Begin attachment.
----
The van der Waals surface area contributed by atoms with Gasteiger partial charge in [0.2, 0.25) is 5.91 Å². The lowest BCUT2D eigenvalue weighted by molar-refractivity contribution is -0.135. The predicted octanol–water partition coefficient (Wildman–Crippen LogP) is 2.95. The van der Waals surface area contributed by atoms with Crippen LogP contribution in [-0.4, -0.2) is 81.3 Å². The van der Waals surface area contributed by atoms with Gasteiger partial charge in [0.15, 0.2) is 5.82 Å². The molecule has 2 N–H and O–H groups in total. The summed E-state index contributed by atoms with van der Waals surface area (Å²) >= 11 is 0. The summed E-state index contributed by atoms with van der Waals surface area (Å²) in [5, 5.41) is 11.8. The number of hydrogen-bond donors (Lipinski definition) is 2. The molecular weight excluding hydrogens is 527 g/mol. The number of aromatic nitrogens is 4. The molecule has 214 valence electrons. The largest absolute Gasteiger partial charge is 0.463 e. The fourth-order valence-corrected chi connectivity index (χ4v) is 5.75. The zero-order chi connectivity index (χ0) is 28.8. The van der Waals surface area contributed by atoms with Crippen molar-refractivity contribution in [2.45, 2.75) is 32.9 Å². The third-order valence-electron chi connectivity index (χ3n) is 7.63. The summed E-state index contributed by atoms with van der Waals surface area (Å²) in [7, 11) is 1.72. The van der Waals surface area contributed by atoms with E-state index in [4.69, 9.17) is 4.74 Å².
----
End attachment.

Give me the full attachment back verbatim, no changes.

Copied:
The van der Waals surface area contributed by atoms with Gasteiger partial charge in [0.2, 0.25) is 5.91 Å². The lowest BCUT2D eigenvalue weighted by molar-refractivity contribution is -0.135. The predicted octanol–water partition coefficient (Wildman–Crippen LogP) is 2.95. The van der Waals surface area contributed by atoms with Crippen LogP contribution in [-0.4, -0.2) is 81.3 Å². The van der Waals surface area contributed by atoms with Gasteiger partial charge in [0.15, 0.2) is 5.82 Å². The molecule has 2 N–H and O–H groups in total. The summed E-state index contributed by atoms with van der Waals surface area (Å²) >= 11 is 0. The summed E-state index contributed by atoms with van der Waals surface area (Å²) in [5, 5.41) is 11.8. The number of hydrogen-bond donors (Lipinski definition) is 2. The molecular weight excluding hydrogens is 527 g/mol. The number of aromatic nitrogens is 4. The molecule has 214 valence electrons. The largest absolute Gasteiger partial charge is 0.463 e. The fourth-order valence-corrected chi connectivity index (χ4v) is 5.75. The zero-order chi connectivity index (χ0) is 28.8. The van der Waals surface area contributed by atoms with Crippen molar-refractivity contribution in [2.45, 2.75) is 32.9 Å². The third-order valence-electron chi connectivity index (χ3n) is 7.63. The summed E-state index contributed by atoms with van der Waals surface area (Å²) in [7, 11) is 1.72. The van der Waals surface area contributed by atoms with E-state index in [4.69, 9.17) is 4.74 Å².